Down the road, Merriss said, the city should work with the children's home to determine their feelings about annexation and annex a handful of tracts in Midway Woods becasue those residents want to join the city. 

The vote on the area on the northwest corner of the city limits was 4-0, with Fred Boykin recusing himself because he owns the bike shop that will be annexed.

The vote was 4-1 on annexing the Suburban Plaza area, with Boykin voting no. "It's very close to me," he said.

The city has put together information about the annexation process on the city webpage.

Here are some previous Patch stories about annexation.

  • Decatur taxes bashed at annexation hearing.
  • Report says annexation would swell school system attendance.
  • Decatur school system starts annexation blog.
  • Decatur planning to annex.
  • Mayor says the city should annex Suburban Plaza.
  • .
  • Could a 'City of DeKalb' affect annexation timetable?
Ralph Ellis December 18, 2012 at 05:24 PM
Readers, sorry my reporting created some confusion. I posted a story Monday night about the meeting that omitted the Fred Boykin information. I updated the story about 30 minutes later to include that, plus some other info. So you're both right!
Veronica December 18, 2012 at 07:42 PM
In this uncertain time in Dekalb County where we are again facing the on-going saga of School Board issues (see below) and with the evolving discussions of annexation into a City of Dekalb, where I am quite certain there will be an increase in taxes and no change in our level of services, I just can not understand why the initial identified residents were not excited about the potential of being annexed into the fantastic and stable City of Decatur. I am saddened that we are not part of this final recommended plan and am upset that instead of our neighborhood becoming more cohesive we will now have even more lines and boundaries drawn around us. This makes it so difficult to have any meaningful participation in any Dekalb County decision making proposed (like if our local school will be closed and where they will shuttle our children). Today (12/17) members of the DeKalb County Board of Education, along with the Superintendent and Senior Team, met with AdvancED and Dr. Mark Elgart, President and CEO of AdvancED. The Special Review Team Report from the October 17-19, 2012 visit. As a result, the District is now being placed on Accredited-Probation until December 31, 2013. At Monday's conference, Elgart warned that if the school district doesn't take "proactive action" to place students' needs above those of board members, the system's loss of accreditation is "imminent."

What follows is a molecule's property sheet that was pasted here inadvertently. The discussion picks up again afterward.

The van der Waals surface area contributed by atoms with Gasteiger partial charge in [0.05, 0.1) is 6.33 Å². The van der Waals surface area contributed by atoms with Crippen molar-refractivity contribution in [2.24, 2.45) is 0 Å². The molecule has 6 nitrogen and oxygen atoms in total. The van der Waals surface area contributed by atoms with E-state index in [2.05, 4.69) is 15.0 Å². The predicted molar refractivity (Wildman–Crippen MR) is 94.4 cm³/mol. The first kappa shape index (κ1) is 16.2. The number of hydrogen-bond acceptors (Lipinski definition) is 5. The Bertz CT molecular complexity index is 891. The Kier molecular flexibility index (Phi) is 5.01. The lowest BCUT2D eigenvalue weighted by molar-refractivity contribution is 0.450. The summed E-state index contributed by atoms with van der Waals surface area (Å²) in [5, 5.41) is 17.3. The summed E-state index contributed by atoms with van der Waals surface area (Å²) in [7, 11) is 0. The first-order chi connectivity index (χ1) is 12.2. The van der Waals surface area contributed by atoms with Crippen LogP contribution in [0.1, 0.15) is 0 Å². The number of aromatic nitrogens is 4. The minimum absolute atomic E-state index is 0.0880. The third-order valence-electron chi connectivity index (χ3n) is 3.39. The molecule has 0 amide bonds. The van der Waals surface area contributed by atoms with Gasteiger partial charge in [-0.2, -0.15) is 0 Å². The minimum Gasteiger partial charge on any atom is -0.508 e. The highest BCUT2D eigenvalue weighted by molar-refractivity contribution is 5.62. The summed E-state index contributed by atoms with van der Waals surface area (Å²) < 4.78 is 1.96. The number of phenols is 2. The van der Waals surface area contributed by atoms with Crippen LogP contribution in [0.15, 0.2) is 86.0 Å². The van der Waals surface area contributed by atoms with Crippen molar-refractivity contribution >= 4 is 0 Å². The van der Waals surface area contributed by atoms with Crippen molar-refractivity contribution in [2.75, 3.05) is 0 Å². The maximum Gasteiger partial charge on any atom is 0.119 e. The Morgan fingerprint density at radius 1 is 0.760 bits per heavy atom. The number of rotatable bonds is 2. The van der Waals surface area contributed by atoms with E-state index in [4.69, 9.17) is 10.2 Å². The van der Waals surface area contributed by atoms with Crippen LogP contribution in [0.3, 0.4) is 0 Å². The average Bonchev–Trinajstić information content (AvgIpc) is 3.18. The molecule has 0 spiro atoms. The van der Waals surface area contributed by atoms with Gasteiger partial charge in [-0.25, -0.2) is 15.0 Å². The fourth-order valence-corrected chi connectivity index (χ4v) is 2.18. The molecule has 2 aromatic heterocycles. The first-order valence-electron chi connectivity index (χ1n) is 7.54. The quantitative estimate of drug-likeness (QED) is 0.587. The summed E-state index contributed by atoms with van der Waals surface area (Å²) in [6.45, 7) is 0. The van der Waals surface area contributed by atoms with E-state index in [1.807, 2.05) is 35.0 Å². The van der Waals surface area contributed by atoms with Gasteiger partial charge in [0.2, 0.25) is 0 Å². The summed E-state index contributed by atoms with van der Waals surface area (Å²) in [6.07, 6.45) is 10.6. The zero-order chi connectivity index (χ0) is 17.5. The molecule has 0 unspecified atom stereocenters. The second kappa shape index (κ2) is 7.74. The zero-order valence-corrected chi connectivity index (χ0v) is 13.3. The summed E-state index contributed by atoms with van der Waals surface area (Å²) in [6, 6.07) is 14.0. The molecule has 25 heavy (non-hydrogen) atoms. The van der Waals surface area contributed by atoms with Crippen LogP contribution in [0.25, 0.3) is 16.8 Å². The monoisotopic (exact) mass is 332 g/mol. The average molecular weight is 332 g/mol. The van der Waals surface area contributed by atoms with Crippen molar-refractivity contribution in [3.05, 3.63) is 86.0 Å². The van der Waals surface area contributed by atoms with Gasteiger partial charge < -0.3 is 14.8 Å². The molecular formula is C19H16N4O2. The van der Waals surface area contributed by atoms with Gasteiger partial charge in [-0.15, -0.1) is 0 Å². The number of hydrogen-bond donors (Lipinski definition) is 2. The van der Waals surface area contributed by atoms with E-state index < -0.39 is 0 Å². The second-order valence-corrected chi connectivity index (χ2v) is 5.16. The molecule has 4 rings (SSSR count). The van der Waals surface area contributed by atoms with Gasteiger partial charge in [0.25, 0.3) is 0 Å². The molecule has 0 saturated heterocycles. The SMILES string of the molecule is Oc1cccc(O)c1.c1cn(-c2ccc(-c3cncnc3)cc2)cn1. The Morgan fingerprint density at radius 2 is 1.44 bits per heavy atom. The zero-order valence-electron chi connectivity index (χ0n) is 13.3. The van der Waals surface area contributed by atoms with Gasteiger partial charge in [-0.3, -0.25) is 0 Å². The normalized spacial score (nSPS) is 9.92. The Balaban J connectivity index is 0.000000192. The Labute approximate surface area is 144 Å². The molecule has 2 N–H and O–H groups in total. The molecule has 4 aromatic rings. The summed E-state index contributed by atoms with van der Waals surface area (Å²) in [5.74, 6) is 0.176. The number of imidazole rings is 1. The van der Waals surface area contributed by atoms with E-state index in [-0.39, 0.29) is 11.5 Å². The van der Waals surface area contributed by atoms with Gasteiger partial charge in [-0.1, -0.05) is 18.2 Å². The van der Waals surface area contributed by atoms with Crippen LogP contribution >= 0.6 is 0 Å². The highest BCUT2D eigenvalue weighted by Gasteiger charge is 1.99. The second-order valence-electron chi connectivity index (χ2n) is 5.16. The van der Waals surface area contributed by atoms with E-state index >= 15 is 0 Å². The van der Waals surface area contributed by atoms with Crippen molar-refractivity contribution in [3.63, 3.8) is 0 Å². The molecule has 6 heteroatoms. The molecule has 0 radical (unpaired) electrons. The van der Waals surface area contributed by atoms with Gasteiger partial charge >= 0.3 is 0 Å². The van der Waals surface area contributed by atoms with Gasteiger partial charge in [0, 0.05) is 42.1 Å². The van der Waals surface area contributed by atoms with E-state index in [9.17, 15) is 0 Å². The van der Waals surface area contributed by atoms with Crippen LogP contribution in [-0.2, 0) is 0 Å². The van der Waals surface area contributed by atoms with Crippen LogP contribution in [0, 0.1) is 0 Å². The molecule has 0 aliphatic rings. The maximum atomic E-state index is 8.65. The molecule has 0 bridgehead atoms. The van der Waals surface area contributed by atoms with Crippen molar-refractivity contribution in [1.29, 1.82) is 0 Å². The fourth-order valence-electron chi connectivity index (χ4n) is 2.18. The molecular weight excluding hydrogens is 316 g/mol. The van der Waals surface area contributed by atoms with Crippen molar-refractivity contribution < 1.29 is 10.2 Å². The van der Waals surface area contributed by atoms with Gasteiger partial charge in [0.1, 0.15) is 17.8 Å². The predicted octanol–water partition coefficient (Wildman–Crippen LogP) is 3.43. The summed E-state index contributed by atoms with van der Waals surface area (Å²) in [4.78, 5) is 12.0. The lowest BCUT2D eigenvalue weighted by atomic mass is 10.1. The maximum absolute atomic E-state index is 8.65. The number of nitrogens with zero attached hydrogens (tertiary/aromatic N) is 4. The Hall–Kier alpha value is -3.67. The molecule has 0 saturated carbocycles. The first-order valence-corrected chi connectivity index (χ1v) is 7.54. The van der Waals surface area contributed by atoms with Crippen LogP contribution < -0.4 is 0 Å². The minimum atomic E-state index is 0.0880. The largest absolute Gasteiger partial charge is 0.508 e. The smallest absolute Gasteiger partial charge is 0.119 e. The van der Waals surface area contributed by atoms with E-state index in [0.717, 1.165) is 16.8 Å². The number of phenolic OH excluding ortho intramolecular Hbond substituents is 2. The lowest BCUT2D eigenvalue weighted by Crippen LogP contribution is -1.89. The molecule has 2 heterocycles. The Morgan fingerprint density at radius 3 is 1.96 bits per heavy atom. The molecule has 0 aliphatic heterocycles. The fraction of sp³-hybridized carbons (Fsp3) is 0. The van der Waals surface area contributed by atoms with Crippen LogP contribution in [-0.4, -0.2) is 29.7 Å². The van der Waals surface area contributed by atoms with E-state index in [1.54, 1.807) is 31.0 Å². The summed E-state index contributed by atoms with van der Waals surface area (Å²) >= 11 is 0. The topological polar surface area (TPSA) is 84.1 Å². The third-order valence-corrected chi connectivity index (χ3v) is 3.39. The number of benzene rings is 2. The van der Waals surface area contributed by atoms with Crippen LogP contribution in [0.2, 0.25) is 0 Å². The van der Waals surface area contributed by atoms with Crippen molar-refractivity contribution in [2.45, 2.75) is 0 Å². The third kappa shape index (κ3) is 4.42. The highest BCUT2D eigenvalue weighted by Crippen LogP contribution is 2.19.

Tom December 18, 2012 at 10:18 PM
The Decatur Mayor & Commissioners are just like Obama and the Democrats. They take citizens money and blow it on services that are not needed in order to strengthen their power. Decatur (and America) needs LESS Government...not more.
wiggedout December 18, 2012 at 10:37 PM
Veronica, instead of being such a Debbie Downer, why don't you start petitioning the governor's office to bag the DeKalb Board of Education? He can, you know. Why don't you attend a school board meeting and take a stand? DeKalb needs to keep its tax base (BTW, the City of DeKalb issue is not one of annexation), and there's nothing wrong with those commercial properties that the City of Decatur is targeting (what's the status of the Avondale piece that was annexed? Oh -- that's right. The City of Decatur has done NOTHING with it!). Imagine things costing more in these commercial properties because they're supporting a school system that can simply take what it wants. Where does it stop? When does the City of Decatur get pinged for trying to be Buckhead of the East Side?
Henry Batten December 19, 2012 at 01:28 AM
Please stay on topic........